Speaking of the long process required for making changes through standards bodies, Chapman said, “I think it would be unfair to hold the consumers back for another three, four years to get it through a standards body when we can deliver it to them today.” Qualcomm calls this approach “standards plus.”
“We are very committed to getting those standards as good as we possibly can, but until a standard gets there, we should as Qualcomm be doing the best. We can’t ignore [HD audio] until the standard catches up.”
That may be so, but wouldn’t Qualcomm’s strong presence in every link of the wireless audio chain make Snapdragon Sound one more way for the mobile chip giant to exert its power?
Krewell challenges that assumption. “Qualcomm still supports all the standards. I see this as making the user experience even better when both ends are Qualcomm silicon. Similar to how Apple makes pairing the Airpods to the iPhone simple because of its ability to control both ends of the connection.”
Qualcomm listed the following as key components of Snapdragon Sound:
Chapman stressed that additions, changes in radio chips and software stack optimization are “treated carefully to keep the best quality and the lowest latency all the way to the point where it’s actually hitting your eardrum.”
On both sides of the link on phone and earbud, he noted, “We’ve had to go and optimize our TrueWireless mirroring, our Active Noise Cancellation and our codecs. We’ve done the same for aptX adaptive and aptX voice, and some of our HDR on 3d audio recording. We’ve made sure that all of them fit together and get the benefit from the Snapdragon Sound optimizations.”
Snapdragon Sound optimized devices will be tested for interoperability in Qualcomm’s Taiwan test facility. measuring audio quality, latency and robust connectivity.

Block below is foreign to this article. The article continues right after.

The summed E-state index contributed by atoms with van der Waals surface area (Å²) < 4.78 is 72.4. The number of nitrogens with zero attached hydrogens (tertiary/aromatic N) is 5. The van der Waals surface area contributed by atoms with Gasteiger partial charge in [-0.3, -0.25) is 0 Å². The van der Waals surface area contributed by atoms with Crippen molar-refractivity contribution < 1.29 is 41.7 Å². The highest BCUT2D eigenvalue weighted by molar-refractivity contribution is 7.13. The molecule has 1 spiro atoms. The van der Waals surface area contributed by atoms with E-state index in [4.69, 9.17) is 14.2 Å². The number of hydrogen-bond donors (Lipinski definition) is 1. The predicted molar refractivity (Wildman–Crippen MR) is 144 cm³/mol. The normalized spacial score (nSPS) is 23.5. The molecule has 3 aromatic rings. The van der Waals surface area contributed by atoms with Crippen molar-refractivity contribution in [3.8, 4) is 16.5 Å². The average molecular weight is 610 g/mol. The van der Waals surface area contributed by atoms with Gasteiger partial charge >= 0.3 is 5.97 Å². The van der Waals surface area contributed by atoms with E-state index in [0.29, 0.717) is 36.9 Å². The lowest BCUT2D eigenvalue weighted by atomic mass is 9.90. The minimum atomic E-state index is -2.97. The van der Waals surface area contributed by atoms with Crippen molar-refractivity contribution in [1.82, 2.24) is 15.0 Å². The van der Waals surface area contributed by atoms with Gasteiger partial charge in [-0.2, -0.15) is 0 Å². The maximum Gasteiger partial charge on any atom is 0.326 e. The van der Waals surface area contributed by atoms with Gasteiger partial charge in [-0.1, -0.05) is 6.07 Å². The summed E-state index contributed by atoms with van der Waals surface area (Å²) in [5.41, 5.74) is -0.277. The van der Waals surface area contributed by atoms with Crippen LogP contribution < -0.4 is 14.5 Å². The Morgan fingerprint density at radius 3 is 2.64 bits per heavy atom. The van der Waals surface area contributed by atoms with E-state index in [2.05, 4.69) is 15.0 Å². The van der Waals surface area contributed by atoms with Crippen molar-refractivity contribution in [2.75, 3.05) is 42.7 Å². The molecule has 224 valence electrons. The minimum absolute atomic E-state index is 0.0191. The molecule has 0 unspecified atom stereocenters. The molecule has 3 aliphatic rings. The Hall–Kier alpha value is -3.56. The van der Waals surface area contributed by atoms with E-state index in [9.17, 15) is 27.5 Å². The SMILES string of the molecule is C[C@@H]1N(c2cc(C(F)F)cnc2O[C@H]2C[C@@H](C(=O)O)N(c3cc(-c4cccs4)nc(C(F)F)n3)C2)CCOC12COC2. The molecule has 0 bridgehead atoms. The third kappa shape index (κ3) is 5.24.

“Any product — phone, earbud, or anything else — that carries the Snapdragon Sound brand will be tested by us. So that when we allow someone to put that Snapdragon sound brand on the box, it stands for something,” said Chapman.
Does Qualcomm consider licensing Snapdragon Sound in software, for example?
Chapman said, “Today you would struggle to do it in software because there are hardware changes as well.” He explained, “That’s one of the things you see in order to get this level of capability. You must go and change things in the silicon and in the software.”
To enable a competitor with Snapdragon Sound, Chapman noted, “We would have to effectively give them an awful lot of IP, not just software, but silicon as well. And what would end up happening is the competitor would effectively buy our chip and then sell it. And that could happen, but I’m not sure it’s going to work.”
Among early adopters of Snapdragon Sound are Xiaomi, Audio-Technica, and Amazon.
At the Snapdragon Sound event, Amazon introduced its Music HD playlist designed to showcase the superior quality that Snapdragon Sound can achieve.
A few streaming service companies including Amazon and Tidal introduced HD audio music delivery. Earlier this month, Spotify announced plans to offer lossless streaming later this year. Apple is expected to eventually follow suit.
Streaming service companies are pushing HD audio onto phones. However, until Snapdragon Sound came along, nobody was hearing the HD, said Chapman. That’s why Qualcomm sees the partnership with Amazon critical.
Snapdragon Sound is now available to OEMs.
Devices supporting Snapdragon Sound are expected to be available later this year, according to Qualcomm. Soon, “Consumers will be able to look for the Snapdragon Sound badge on optimized devices to readily identify phones, earbuds and headphones,” promised the company. Qualcomm also expects other devices like PCs, watches and XR glasses to embed Snapdragon Sound.